In early September, Zappos CEO Tony Hsieh was overseeing his company’s impending move from Henderson to Downtown with the help of a circle of trusted associates. By the end of the month, he was an arts producer. Hsieh, together with his marketing advisor Joey Vanas, Zappos executives Fred Mossler and Steve Hill, and developer Andrew Donner acquired the rights to the First Friday Las Vegas trademark and formed First Friday Las Vegas, LLC, the newly built engine for the nine-year-old arts event that paved the way for Downtown’s urban renaissance. The next chapter in the city’s cultural evolution was about to begin.
“All of us started getting involved in Downtown roughly a little less than a year ago,” Hsieh says. “We always wanted to bring more art, more live music, more of an entrepreneurial feel, more of a tech scene, and so on. Then we heard First Friday was going on hiatus for several months, and that’s when Joey and I started talking about what we could do to make sure it doesn’t just die out.”
Hsieh brought the proposition to the others, with an initial estimate of a half-million dollars to operate First Friday for the next year. “For us, it’s always been more of a passion project,” Hsieh says. “Not only did we want to keep it going, but we wanted to expand it and take it to the next level.”
First Friday also proved an excellent expression for the Zappos decree of fostering creativity in everyday life.
“There are 29 other days in the month,” Vanas says. “So whether it’s small mixers, panel discussions, talks with visiting artists, or more gallery openings or functions within the galleries, how do we take this scene going on here and expose more people to it throughout the month, with First Friday being the big marquee event?”
Vanas, like many current Downtown denizens, had quickly been drawn to First Friday when he’d arrived in Vegas from Miami in 2004 (he started working for Hsieh back in 2006). “That’s how I discovered Downtown,” he says, “and I think First Friday is how a lot of people have discovered Downtown.”
Despite its popularity, First Friday was in crisis by the end of summer. Funding problems led to an announcement by Whirlygig, the nonprofit that has supervised the First Friday Casino Center street party since its October 2002 inception, that First Friday would be shut down for the slow summer months of August and September
Then Zappos entered the picture. Hsieh was already in the habit of taking business acquaintances on the town for First Friday, sending them home with changed perceptions about what Vegas is—and what it could be. Zappos was first approached about becoming an event sponsor, but the possibility of ownership quickly rose. The prospect fit with the visions Hsieh and his associates—four of whom now live in Downtown’s The Ogden high-rise—had for the future of their adopted city. Their collective experience in marketing, brand building, networking, and promotions could enable First Friday to evolve, and possibly attract art tourism as well as businesses that would otherwise be hesitant to relocate (as Zappos did) to a town reputed to be void of the kind of cultural offerings that make a city livable to many.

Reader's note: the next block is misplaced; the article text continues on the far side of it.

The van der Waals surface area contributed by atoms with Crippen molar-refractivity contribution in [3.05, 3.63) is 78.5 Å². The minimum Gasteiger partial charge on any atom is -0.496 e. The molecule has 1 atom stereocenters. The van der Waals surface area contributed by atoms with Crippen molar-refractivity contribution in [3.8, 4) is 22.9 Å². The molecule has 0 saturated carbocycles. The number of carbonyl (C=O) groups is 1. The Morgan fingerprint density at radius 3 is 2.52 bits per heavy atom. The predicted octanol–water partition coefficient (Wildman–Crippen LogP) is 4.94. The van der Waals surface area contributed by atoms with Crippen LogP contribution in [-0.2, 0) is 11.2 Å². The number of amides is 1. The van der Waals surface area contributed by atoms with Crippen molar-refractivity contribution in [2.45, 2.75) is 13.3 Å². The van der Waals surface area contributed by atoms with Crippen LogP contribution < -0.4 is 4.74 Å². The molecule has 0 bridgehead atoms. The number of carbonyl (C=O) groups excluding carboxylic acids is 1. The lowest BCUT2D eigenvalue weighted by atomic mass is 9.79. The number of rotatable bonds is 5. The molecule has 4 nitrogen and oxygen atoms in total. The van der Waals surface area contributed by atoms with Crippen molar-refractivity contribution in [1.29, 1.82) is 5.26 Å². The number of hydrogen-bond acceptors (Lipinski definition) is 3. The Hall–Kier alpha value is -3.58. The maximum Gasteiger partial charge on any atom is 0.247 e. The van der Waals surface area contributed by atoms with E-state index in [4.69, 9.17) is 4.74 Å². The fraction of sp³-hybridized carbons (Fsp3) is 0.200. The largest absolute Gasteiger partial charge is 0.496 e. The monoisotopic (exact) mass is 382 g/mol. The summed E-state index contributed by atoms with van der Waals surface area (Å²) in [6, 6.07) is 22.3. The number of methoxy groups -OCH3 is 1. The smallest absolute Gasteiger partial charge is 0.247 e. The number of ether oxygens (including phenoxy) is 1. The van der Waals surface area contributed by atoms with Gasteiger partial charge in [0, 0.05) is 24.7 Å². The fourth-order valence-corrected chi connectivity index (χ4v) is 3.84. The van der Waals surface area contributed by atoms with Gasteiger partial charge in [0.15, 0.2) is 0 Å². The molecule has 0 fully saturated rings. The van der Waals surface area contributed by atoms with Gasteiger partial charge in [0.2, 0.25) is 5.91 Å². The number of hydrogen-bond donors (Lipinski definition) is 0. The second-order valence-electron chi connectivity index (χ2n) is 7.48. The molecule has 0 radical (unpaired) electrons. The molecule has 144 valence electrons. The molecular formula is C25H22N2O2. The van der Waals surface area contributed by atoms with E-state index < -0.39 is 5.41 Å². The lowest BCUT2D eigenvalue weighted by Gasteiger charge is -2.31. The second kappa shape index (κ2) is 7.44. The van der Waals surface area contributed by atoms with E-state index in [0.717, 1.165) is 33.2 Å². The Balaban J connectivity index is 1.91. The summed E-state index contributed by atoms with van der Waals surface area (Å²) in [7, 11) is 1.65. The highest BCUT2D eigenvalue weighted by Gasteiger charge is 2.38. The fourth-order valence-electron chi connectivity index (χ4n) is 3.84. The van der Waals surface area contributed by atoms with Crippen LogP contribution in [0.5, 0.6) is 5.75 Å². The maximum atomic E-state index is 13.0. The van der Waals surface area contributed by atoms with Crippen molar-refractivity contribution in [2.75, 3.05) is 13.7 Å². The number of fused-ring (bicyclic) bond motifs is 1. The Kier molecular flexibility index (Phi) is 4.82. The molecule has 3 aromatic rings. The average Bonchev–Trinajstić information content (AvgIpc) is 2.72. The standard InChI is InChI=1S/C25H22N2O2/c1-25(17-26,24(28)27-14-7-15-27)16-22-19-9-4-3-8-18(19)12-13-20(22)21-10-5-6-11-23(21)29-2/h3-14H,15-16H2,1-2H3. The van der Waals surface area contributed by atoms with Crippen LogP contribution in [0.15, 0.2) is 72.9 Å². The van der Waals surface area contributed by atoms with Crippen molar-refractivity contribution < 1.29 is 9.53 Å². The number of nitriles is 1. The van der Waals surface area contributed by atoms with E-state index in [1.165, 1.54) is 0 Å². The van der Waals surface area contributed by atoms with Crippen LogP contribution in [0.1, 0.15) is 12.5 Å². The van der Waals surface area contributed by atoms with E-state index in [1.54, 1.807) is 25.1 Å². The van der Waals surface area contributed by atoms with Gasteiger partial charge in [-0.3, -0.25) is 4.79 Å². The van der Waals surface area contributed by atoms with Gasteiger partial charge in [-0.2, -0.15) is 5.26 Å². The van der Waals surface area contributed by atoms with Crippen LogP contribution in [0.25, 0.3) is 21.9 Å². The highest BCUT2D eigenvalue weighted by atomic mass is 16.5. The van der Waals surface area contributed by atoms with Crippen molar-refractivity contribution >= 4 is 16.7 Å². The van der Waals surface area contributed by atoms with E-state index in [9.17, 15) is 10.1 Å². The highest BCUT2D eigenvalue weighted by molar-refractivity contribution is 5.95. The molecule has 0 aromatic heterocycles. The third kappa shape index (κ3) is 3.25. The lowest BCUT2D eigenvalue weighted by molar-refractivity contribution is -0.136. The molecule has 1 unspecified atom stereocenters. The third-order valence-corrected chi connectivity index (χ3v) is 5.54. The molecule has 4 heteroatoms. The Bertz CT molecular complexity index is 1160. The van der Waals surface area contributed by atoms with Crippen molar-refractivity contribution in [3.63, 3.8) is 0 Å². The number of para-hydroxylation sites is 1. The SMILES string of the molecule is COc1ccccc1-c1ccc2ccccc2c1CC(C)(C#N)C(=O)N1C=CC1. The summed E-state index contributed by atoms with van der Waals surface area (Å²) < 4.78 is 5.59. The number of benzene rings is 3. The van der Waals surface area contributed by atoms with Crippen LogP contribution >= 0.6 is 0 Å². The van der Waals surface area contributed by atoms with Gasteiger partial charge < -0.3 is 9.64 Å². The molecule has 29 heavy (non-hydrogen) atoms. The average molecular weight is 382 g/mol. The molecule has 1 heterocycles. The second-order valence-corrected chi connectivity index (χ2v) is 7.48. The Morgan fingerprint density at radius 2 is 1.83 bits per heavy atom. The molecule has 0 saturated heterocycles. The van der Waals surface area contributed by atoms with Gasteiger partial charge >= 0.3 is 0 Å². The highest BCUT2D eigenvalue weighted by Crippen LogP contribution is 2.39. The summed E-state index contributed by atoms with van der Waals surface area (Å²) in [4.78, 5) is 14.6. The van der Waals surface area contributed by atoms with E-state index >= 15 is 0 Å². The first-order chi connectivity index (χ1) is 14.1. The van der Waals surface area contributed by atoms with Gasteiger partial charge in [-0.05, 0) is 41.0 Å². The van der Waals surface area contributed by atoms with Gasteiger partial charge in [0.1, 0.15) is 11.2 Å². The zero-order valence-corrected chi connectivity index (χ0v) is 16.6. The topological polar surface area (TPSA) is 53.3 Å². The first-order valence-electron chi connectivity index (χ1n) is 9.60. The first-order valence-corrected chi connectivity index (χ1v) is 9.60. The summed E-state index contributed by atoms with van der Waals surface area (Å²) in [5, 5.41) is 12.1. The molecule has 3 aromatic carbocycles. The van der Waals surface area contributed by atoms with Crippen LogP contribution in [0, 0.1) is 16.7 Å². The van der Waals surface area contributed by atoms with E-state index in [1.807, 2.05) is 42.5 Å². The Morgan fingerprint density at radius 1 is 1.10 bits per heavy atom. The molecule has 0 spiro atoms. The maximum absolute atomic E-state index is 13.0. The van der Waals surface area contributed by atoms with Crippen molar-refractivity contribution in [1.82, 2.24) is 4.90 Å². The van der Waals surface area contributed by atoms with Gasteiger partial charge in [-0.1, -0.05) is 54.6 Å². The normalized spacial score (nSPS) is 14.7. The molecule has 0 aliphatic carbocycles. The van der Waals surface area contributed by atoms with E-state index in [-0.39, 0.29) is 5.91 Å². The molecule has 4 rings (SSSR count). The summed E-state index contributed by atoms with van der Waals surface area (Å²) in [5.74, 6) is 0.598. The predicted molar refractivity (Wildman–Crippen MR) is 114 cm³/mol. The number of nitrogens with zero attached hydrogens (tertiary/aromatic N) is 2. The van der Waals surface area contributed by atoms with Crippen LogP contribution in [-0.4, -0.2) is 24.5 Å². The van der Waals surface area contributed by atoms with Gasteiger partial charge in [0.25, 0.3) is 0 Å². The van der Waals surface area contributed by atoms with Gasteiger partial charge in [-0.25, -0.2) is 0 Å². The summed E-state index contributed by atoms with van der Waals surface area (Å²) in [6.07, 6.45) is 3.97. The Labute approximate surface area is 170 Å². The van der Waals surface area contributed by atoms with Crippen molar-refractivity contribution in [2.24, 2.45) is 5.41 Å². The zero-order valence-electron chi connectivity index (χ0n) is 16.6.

The First Friday Five immediately set about doing what they could for the October relaunch, expanding much-needed free parking to include the Stratosphere and City Hall facility. Both locations are now part of the shuttle loop that reaches the Clark County Government Center and Fremont East District, where Emergency Arts serves as a satellite hub. First Friday has also grown: In addition to the original area, which we all know and love, bands now occupy the blocked-off stretch of Fremont between the Strip and Sixth Street every First Friday, and the number of mobile food trucks has increased, as well. A third section, planned for spring, offers high-end art and separate performance options, live jazz among them.
More proactive efforts aimed at attracting a more sophisticated buyer audience seem assured after the hiring of Michele Quinn and Nicole Moffatt of CityCenter’s Centerpiece Gallery as curators of First Friday’s outdoor exhibit spaces. Whirlygig’s board president, Cindy Funkhouser, is encouraged that First Friday will continue to contribute to the social fabric of Las Vegas. “Their goal seems to be to have a real sense of community among the arts community, which is great because we are very small,” she says. “We need to stick together.”